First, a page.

Chevrons

Chevrons

In the early 1800’s, the British Army  introduced a new badge of rank for NCO’s. Up until this point, NCO’s had been identified through the use of shoulder knots and epaullettes. Below are transcripts of letters sent from the Clothing Board which not only outline the introduction of chevrons into the army, but also afford the priceless information of how they were to be constructed and worn. There is also a letter which depicts sealed patterns of Corporals and Serjeants jacket sleeves with the chevrons attached being deposited in the Army Comptrollers office, which confirms that all uniforms made for corporals and serjeants would’ve had the chevrons made and attached with the points downwards by the army clothiers, and constructed to the same pattern throughout all units of the infantry.

WO7/33 P.7:

   “Horse Guards, 1st July 1802

Sir,

I am directed by the Commander in Chief to acquaint you for the information of the Clothing Board that His Majesty has been pleased to signify his royal pleasure that the wear of epaulettes and shoulder knots shall be in future discontinued by the non commissioned officers of the foot guards and regiments of infantry and that in lieu there of chevrons made of the lace at present used on their regimentals shall be worn as distinguishing badges in the following manner:

Serjeant Majors                – 4

Quarter Master Serjeants  – 4

All other Serjeants            – 3   

Corporals                          – 2

 

And I am commanded by His Royal Highness to desire, that you will cause the same to be registered in the office of the Comptrollers’ of army accounts immediately communicate to the several army clothiers for their guidance in making up the future clothing of regiments.

I have the honor to be,

Sir,

your most obedient, humble servant,

Harry Calvert

Tho. Fauquier Esq.”

 

WO7/33 P.23

   “Horse Guards, 17th July 1802

Sir,

I have had the honor to submit to the Commander in Chief the proceedings of the General Officers comprising the Clothing Board, held at the Horse guards on Wednesday last the 14th instant and have it in command to signify to you, for the information of the board that His Royal highness perfectly approves of their suggestion respecting the mode of lacing and putting on the chevrons to be in future worn by the Non commissioned officers of the infantry of the army.

I have the honor to be,

Harry Calvert

A.G.

Tho. Fauquier Esq.”

 

WO7/33 P.53

   “Horse Guards, 30th December 1802

Sir,

I have received the Commander in Chiefs directions to send herewith for the information of the Clothing Board, the under mentioned pattern articles of clothing for the infantry of the army, which having received His Majesty’s approbation, are by command of His Royal Highness to be deposited in the office of the Comptrollers of army accounts.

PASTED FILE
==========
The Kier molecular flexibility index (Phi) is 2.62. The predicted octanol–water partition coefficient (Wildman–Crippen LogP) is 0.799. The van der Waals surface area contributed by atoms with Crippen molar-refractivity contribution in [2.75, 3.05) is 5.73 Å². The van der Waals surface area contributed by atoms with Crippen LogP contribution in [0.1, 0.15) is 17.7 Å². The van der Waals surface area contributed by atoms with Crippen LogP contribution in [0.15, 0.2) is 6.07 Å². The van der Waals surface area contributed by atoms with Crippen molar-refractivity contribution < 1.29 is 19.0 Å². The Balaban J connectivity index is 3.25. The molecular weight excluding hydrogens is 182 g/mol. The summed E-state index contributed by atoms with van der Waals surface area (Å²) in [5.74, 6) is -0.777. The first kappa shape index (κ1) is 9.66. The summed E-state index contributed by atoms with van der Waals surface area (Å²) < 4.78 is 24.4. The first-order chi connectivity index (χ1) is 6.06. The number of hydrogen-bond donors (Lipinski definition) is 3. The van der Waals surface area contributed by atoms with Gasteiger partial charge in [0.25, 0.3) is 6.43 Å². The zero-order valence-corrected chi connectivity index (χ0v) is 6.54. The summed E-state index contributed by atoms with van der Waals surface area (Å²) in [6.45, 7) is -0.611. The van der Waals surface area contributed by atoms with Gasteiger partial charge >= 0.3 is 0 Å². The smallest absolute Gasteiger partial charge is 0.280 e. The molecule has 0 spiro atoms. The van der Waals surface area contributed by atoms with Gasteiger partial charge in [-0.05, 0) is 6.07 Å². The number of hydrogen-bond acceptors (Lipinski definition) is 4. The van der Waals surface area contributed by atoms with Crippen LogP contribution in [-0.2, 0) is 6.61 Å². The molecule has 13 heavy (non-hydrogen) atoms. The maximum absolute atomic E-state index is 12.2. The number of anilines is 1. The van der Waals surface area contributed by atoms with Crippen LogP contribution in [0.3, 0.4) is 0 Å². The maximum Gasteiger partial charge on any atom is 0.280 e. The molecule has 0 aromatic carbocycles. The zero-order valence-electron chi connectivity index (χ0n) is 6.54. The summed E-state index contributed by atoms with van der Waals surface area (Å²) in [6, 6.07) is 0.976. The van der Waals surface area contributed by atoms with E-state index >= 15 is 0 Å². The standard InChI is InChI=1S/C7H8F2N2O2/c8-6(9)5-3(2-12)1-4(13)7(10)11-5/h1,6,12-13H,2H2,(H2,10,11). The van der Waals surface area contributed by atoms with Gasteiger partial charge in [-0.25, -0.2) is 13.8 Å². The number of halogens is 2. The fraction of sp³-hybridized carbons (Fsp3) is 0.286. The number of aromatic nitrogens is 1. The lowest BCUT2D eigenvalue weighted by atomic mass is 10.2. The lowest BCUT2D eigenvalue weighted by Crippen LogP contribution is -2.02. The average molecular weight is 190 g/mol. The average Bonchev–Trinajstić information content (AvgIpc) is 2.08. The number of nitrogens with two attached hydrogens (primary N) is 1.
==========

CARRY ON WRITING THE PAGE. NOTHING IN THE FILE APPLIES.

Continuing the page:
The sleeve of a serjeants coat with chevrons and a privates coat with corporals chevrons, according to the regulations, which directs that they shall be worn on the right sleeve at right angles and extending to within half an inch of the seams, half an inch of the cloth appearing between the bars of the chevrons.

I have the honor to be,

Harry Calvert.

 Tho. Fauquier Esq.”

WO7/33 P.99

   “Horse Guards, 24th May 1803

Sir,

I have the honor to enclose to you the Commander in Chiefs orders respecting the mode of wearing the chevrons adopted by His Majesty’s command, instead of epaulettes and shoulder knots, for the non commissioned officers of the army, and transmit a pattern of the same which has been approved by the Commander in Chief and the General Officers comprising the Clothing Board.

I have the honor to be,

Harry Calvert

A.G.

 

Tho. Fauquier Esq.”

WO7/33 P.100

The Order for Wearing the chevrons  both in the cavalry and infantry

In the heavy cavalry and infantry the chevrons are to be formed of a double row of the lace of the regiment.

In the light cavalry, the chevrons are to be formed of a double row of vellum lace corresponding in colour with the furniture of the regiment.

The bars of the chevrons are to be edged with a very narrow edging of cloth of the colour of the facing of the regiment, and are to be affixed on a piece of cloth the colour of the coat, and worn on the right arm, at equal distances from the elbow and the shoulder.

The number of bars of the chevrons as denoting the rank of the wearer are as follows:

Serjeant Major……………..4

Quarter Master Serjeants.4

All other Serjeants……….3

Corporals……………………2

 

The bars are to be placed at right angles with the points downwards, the distance between the bars is to be half an inch, and their extremities are to extend on each side to within half an inch of the seams on the sleeve.

 

Harry Calvert.

A.G.